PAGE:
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WIREs Syst Biol Med
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Adaptive resistance to antibiotics in bacteria: a systems biology perspective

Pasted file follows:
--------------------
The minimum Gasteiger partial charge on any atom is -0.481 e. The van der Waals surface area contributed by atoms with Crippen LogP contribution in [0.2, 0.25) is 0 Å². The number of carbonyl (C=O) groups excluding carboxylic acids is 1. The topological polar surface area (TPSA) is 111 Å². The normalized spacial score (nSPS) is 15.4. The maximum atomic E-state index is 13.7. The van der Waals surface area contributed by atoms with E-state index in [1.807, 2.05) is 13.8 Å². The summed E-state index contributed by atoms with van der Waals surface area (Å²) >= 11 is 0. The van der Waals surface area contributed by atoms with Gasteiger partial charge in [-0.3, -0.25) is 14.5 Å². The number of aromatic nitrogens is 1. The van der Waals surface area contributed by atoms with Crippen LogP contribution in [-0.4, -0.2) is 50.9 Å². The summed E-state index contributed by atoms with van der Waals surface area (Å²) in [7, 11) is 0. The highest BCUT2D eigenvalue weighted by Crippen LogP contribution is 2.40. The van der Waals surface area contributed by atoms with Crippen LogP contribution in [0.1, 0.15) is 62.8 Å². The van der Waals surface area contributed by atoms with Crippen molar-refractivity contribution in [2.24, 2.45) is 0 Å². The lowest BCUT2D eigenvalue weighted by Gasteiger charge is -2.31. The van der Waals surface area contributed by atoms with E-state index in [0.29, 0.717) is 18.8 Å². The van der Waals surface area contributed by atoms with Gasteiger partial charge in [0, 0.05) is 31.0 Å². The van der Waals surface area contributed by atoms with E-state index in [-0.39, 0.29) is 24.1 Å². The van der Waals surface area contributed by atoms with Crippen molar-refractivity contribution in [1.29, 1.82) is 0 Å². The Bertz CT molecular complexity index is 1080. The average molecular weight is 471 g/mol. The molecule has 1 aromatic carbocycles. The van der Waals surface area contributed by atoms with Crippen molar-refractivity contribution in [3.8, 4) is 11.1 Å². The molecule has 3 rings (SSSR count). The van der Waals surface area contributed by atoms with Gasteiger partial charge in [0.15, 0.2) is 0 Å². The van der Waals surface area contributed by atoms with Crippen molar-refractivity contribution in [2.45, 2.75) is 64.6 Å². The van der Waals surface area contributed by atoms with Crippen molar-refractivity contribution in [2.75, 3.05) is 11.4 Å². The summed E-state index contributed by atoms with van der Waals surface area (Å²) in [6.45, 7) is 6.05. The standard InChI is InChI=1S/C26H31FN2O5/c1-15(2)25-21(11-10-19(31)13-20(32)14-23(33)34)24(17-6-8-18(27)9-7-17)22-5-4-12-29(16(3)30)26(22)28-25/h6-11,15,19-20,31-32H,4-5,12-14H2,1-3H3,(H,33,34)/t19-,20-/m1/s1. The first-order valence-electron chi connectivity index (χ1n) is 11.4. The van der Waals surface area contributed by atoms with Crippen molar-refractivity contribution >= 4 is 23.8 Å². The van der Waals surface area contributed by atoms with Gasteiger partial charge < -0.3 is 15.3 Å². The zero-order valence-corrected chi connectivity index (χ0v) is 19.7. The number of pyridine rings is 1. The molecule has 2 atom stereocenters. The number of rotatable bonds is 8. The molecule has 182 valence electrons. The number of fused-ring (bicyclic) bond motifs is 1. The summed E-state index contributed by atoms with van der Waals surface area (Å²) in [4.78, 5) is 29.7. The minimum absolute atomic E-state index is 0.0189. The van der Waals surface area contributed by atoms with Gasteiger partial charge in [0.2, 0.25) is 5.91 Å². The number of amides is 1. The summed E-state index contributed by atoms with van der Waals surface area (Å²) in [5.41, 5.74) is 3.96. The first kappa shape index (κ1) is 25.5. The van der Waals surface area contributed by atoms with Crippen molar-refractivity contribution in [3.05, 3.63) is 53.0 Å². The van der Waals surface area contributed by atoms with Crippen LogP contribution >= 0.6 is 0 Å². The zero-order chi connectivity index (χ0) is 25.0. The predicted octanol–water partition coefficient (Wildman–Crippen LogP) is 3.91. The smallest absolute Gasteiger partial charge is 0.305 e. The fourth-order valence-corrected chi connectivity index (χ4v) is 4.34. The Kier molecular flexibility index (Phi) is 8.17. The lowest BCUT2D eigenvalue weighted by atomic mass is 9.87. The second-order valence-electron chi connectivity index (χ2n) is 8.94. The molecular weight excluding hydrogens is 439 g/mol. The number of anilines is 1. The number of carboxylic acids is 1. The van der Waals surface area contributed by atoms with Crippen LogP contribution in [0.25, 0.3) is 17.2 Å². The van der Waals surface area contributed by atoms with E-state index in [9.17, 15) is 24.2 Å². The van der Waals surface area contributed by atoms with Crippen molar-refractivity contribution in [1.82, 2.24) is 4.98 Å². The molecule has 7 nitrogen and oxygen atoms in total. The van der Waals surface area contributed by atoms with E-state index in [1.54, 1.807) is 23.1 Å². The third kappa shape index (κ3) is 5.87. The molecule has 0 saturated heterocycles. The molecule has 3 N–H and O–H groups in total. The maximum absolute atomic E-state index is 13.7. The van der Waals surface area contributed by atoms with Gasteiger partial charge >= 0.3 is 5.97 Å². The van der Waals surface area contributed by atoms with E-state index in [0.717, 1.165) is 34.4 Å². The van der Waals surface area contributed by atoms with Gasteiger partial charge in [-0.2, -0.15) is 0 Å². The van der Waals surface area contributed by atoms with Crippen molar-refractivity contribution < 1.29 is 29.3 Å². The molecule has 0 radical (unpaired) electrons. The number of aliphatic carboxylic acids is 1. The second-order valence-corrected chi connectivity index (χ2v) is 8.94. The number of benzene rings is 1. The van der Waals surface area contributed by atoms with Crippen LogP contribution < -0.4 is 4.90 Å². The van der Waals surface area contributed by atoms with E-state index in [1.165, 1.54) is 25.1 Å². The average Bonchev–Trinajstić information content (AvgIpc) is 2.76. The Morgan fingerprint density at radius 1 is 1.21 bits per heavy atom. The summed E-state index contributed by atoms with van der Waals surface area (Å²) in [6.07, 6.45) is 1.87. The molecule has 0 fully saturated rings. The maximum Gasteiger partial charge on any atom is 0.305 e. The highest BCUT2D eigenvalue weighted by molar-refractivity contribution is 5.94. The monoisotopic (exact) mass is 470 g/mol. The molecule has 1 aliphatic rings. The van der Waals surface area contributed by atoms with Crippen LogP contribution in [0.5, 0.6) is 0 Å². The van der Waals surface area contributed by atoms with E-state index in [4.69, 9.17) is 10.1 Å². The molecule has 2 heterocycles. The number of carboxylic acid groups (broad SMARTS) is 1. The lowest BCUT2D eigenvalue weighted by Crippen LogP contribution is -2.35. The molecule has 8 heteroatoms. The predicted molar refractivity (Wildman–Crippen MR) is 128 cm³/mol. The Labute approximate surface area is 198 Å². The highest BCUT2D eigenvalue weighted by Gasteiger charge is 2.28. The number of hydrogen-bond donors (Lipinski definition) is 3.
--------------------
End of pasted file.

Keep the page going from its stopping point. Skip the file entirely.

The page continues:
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Despite all the major breakthroughs in antibiotic development and treatment procedures, there is still no long‐term solution to the bacterial antibiotic resistance problem. Among all the known types of resistance, adaptive resistance (AdR) is particularly inconvenient. This phenotype is known to emerge as a consequence of concentration gradients, as well as contact with subinhibitory concentrations of antibiotics, both known to occur in human patients and livestock. Moreover, AdR has been repeatedly correlated with the appearance of multidrug resistance, although the biological processes behind its emergence and evolution are not well understood. Epigenetic inheritance, population structure and heterogeneity, high mutation rates, gene amplification, efflux pumps, and biofilm formation have all been reported as possible explanations for its development. Nonetheless, these concepts taken independently have not been sufficient to prevent AdR’s fast emergence or to predict its low stability. New strains of resistant pathogens continue to appear, and none of the new approaches used to kill them (mixed antibiotics, sequential treatments, and efflux inhibitors) are completely efficient. With the advent of systems biology and its toolsets, integrative models that combine experimentally known features with computational simulations have significantly improved our understanding of the emergence and evolution of the adaptive‐resistant phenotype. Apart from outlining these findings, we propose that one of the main cornerstones of AdR in bacteria, is the conjunction of two types of mechanisms: one rapidly responding to transient environmental challenges but not very efficient, and another much more effective and specific, but developing on longer time scales. WIREs Syst Biol Med 2016, 8:253–267. doi: 10.1002/wsbm.1335 This article is categorized under: Analytical and Computational Methods > Computational Methods Physiology > Organismal Responses to Environment Biological Mechanisms > Regulatory Biology